What will happen to humans when climate change really gets going? Some scientists think we’ll shrink to hobbit-size to give us a chance to survive in a world with much less nourishment.
Regardless, it will surely be tough and we may end up underground. Here are some ideas people are putting into practice that might be more useful than they seem today.
Growing Underground – London
What was once a WWII bomb shelter is being turned into a subterranean urban farm underneath the streets of London.
100 feet below the street is a 2.5-acre test hydroponic farm being developed by the non-profit Zero Carbon Food. Farming in a tunnel has its advantages – temperatures stay at a steady 60 degrees all year long. No pesticides needed, very little water, powered by LEDs – brings fresh micro-greens like watercress and red amaranth to people that live above. And the space – two long tunnels – is cheap.
To build out Growing Underground they are crowdfunding and investors are enthusiastic – having contributed about $500,000 in its equity campaign – there are four days left. They start growing this fall.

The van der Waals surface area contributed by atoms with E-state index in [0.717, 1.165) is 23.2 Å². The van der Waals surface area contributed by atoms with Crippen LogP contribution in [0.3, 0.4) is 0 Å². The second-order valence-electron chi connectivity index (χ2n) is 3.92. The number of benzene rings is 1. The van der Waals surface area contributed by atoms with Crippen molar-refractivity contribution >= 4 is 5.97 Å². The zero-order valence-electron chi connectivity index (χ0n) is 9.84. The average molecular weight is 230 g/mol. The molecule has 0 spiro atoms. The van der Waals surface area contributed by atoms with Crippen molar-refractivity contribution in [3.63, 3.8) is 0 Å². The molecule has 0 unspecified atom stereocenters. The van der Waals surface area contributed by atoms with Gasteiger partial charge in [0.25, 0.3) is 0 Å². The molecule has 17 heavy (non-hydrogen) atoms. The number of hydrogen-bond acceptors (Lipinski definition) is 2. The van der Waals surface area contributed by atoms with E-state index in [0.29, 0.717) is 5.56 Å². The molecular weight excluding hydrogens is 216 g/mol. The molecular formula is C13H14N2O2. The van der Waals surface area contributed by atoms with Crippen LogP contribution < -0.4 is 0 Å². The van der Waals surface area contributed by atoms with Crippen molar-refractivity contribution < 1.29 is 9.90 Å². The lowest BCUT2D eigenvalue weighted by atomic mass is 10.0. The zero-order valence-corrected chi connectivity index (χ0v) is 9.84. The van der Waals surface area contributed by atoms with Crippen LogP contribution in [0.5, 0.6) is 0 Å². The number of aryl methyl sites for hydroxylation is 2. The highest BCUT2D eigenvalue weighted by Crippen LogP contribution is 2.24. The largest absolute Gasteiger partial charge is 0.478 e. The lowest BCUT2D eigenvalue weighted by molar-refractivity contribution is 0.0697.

Highline – London
Another idea for London’s empty tunnels is "Lowline," which would turn some into an underground park and mushroom farm.
Dark spaces are perfect for growing mushrooms. A series of glass sculptural mushrooms at street level would let in light and also point the way down for visitors. ‘Funghi’ restaurants and cafés would be at each entrance.
Lowline – New York City
In NYC, a group is working on the world’s first underground park. After raising funds through crowdfunding, they are in the process of converting an abandoned, underground trolley station into a one-acre park.
Below the Lower East Side of Manhattan, the site has been vacant since 1948, but it still has cobblestones and vaulted ceilings.
Metro Stations – Paris
A mayoral candidate piqued people’s interests when she suggested turning a dozen empty subway stations into a theater, an art gallery, a swimming pool, a nightclub, and a restaurant.